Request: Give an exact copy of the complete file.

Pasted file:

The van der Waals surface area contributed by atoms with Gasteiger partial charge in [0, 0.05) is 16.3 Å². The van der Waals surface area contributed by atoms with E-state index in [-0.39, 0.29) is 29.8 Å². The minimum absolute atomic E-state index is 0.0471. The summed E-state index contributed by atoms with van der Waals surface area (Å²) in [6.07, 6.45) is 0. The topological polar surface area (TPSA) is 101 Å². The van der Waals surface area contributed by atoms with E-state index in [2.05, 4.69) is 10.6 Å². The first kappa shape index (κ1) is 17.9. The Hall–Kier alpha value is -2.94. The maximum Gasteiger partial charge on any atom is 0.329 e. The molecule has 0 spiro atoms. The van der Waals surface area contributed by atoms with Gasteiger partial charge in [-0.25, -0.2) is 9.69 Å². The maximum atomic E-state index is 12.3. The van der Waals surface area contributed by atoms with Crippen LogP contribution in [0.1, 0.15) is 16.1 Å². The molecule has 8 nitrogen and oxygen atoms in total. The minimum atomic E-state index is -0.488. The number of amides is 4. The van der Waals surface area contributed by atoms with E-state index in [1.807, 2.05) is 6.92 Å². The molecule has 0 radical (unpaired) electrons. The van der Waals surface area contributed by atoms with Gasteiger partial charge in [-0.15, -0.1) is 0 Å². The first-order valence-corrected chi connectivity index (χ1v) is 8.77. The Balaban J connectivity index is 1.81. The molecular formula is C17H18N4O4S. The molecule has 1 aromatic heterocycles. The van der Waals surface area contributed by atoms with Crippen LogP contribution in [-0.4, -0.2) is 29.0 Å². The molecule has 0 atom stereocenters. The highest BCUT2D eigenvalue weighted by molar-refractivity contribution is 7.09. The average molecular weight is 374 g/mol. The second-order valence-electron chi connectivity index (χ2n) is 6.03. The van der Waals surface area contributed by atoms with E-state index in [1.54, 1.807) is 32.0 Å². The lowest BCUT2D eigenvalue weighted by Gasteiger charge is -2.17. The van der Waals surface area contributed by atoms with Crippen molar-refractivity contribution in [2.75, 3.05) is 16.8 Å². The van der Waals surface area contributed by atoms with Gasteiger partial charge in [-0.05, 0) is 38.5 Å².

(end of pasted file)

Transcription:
The van der Waals surface area contributed by atoms with Gasteiger partial charge in [0, 0.05) is 16.3 Å². The van der Waals surface area contributed by atoms with E-state index in [-0.39, 0.29) is 29.8 Å². The minimum absolute atomic E-state index is 0.0471. The summed E-state index contributed by atoms with van der Waals surface area (Å²) in [6.07, 6.45) is 0. The topological polar surface area (TPSA) is 101 Å². The van der Waals surface area contributed by atoms with E-state index in [2.05, 4.69) is 10.6 Å². The first kappa shape index (κ1) is 17.9. The Hall–Kier alpha value is -2.94. The maximum Gasteiger partial charge on any atom is 0.329 e. The molecule has 0 spiro atoms. The van der Waals surface area contributed by atoms with Gasteiger partial charge in [-0.25, -0.2) is 9.69 Å². The maximum atomic E-state index is 12.3. The van der Waals surface area contributed by atoms with Crippen LogP contribution in [0.1, 0.15) is 16.1 Å². The molecule has 8 nitrogen and oxygen atoms in total. The minimum atomic E-state index is -0.488. The number of amides is 4. The van der Waals surface area contributed by atoms with E-state index in [1.807, 2.05) is 6.92 Å². The molecule has 0 radical (unpaired) electrons. The van der Waals surface area contributed by atoms with Gasteiger partial charge in [-0.15, -0.1) is 0 Å². The first-order valence-corrected chi connectivity index (χ1v) is 8.77. The Balaban J connectivity index is 1.81. The molecular formula is C17H18N4O4S. The molecule has 1 aromatic heterocycles. The van der Waals surface area contributed by atoms with Crippen LogP contribution in [-0.4, -0.2) is 29.0 Å². The molecule has 0 atom stereocenters. The highest BCUT2D eigenvalue weighted by molar-refractivity contribution is 7.09. The average molecular weight is 374 g/mol. The second-order valence-electron chi connectivity index (χ2n) is 6.03. The van der Waals surface area contributed by atoms with E-state index in [1.54, 1.807) is 32.0 Å². The lowest BCUT2D eigenvalue weighted by Gasteiger charge is -2.17. The van der Waals surface area contributed by atoms with Crippen molar-refractivity contribution in [2.75, 3.05) is 16.8 Å². The van der Waals surface area contributed by atoms with Gasteiger partial charge in [-0.05, 0) is 38.5 Å².